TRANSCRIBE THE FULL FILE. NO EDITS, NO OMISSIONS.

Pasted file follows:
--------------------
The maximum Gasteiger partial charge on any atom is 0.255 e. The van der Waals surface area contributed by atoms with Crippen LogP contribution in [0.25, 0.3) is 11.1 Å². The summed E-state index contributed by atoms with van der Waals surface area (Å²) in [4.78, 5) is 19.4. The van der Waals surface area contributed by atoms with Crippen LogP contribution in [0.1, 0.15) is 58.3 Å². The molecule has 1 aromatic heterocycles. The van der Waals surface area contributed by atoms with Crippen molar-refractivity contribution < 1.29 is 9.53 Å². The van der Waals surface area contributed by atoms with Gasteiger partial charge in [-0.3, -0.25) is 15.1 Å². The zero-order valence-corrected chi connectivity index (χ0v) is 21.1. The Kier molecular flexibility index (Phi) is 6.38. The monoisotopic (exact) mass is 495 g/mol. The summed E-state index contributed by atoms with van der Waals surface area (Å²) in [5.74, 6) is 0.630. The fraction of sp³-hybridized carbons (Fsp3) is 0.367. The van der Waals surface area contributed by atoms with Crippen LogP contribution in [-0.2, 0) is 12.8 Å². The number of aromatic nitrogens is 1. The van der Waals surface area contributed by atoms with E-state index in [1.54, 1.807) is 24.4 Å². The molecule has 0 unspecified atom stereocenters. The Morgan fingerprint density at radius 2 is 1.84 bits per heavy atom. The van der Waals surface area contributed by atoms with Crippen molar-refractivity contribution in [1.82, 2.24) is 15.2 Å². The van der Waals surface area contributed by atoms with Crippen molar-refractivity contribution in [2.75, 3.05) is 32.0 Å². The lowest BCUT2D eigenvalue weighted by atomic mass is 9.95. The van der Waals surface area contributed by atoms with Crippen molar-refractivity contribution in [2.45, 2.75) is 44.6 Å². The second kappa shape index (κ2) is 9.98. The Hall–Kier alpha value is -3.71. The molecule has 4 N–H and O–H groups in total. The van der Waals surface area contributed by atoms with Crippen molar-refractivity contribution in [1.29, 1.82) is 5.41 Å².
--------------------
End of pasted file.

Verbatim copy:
The maximum Gasteiger partial charge on any atom is 0.255 e. The van der Waals surface area contributed by atoms with Crippen LogP contribution in [0.25, 0.3) is 11.1 Å². The summed E-state index contributed by atoms with van der Waals surface area (Å²) in [4.78, 5) is 19.4. The van der Waals surface area contributed by atoms with Crippen LogP contribution in [0.1, 0.15) is 58.3 Å². The molecule has 1 aromatic heterocycles. The van der Waals surface area contributed by atoms with Crippen molar-refractivity contribution < 1.29 is 9.53 Å². The van der Waals surface area contributed by atoms with Gasteiger partial charge in [-0.3, -0.25) is 15.1 Å². The zero-order valence-corrected chi connectivity index (χ0v) is 21.1. The Kier molecular flexibility index (Phi) is 6.38. The monoisotopic (exact) mass is 495 g/mol. The summed E-state index contributed by atoms with van der Waals surface area (Å²) in [5.74, 6) is 0.630. The fraction of sp³-hybridized carbons (Fsp3) is 0.367. The van der Waals surface area contributed by atoms with Crippen LogP contribution in [-0.2, 0) is 12.8 Å². The number of aromatic nitrogens is 1. The van der Waals surface area contributed by atoms with E-state index in [1.54, 1.807) is 24.4 Å². The molecule has 0 unspecified atom stereocenters. The Morgan fingerprint density at radius 2 is 1.84 bits per heavy atom. The van der Waals surface area contributed by atoms with Crippen molar-refractivity contribution in [1.82, 2.24) is 15.2 Å². The van der Waals surface area contributed by atoms with Crippen molar-refractivity contribution in [2.75, 3.05) is 32.0 Å². The lowest BCUT2D eigenvalue weighted by atomic mass is 9.95. The van der Waals surface area contributed by atoms with Crippen molar-refractivity contribution in [2.45, 2.75) is 44.6 Å². The second kappa shape index (κ2) is 9.98. The Hall–Kier alpha value is -3.71. The molecule has 4 N–H and O–H groups in total. The van der Waals surface area contributed by atoms with Crippen molar-refractivity contribution in [1.29, 1.82) is 5.41 Å².